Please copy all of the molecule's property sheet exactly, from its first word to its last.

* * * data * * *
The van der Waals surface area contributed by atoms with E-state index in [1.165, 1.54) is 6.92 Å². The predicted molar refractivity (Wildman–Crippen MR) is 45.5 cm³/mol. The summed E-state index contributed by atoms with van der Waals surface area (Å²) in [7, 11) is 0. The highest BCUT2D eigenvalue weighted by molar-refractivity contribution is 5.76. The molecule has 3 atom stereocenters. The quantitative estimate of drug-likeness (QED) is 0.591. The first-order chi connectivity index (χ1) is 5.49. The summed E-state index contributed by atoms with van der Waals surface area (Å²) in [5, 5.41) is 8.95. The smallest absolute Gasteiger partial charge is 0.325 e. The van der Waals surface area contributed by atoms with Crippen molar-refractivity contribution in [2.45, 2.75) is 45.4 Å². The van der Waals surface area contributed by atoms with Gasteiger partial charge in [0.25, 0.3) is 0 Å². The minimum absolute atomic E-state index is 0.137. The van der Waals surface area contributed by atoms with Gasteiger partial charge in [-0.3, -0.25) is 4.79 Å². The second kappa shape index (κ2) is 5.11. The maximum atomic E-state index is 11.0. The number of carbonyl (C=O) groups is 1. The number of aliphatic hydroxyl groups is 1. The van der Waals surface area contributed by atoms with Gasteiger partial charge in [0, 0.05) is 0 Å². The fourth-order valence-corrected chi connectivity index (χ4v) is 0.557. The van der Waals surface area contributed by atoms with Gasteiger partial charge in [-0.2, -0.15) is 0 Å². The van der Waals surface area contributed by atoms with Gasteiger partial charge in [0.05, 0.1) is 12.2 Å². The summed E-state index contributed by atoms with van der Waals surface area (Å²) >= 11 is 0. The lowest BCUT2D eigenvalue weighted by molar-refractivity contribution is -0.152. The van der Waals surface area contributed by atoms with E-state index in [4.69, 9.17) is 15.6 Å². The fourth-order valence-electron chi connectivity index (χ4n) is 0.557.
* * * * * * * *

The van der Waals surface area contributed by atoms with E-state index in [1.165, 1.54) is 6.92 Å². The predicted molar refractivity (Wildman–Crippen MR) is 45.5 cm³/mol. The summed E-state index contributed by atoms with van der Waals surface area (Å²) in [7, 11) is 0. The highest BCUT2D eigenvalue weighted by molar-refractivity contribution is 5.76. The molecule has 3 atom stereocenters. The quantitative estimate of drug-likeness (QED) is 0.591. The first-order chi connectivity index (χ1) is 5.49. The summed E-state index contributed by atoms with van der Waals surface area (Å²) in [5, 5.41) is 8.95. The smallest absolute Gasteiger partial charge is 0.325 e. The van der Waals surface area contributed by atoms with Crippen molar-refractivity contribution in [2.45, 2.75) is 45.4 Å². The van der Waals surface area contributed by atoms with Gasteiger partial charge in [0.25, 0.3) is 0 Å². The minimum absolute atomic E-state index is 0.137. The van der Waals surface area contributed by atoms with Gasteiger partial charge in [-0.3, -0.25) is 4.79 Å². The second kappa shape index (κ2) is 5.11. The maximum atomic E-state index is 11.0. The number of carbonyl (C=O) groups is 1. The number of aliphatic hydroxyl groups is 1. The van der Waals surface area contributed by atoms with Gasteiger partial charge in [0, 0.05) is 0 Å². The fourth-order valence-corrected chi connectivity index (χ4v) is 0.557. The van der Waals surface area contributed by atoms with Gasteiger partial charge in [-0.2, -0.15) is 0 Å². The van der Waals surface area contributed by atoms with Gasteiger partial charge in [0.05, 0.1) is 12.2 Å². The summed E-state index contributed by atoms with van der Waals surface area (Å²) >= 11 is 0. The lowest BCUT2D eigenvalue weighted by molar-refractivity contribution is -0.152. The van der Waals surface area contributed by atoms with E-state index in [4.69, 9.17) is 15.6 Å². The fourth-order valence-electron chi connectivity index (χ4n) is 0.557.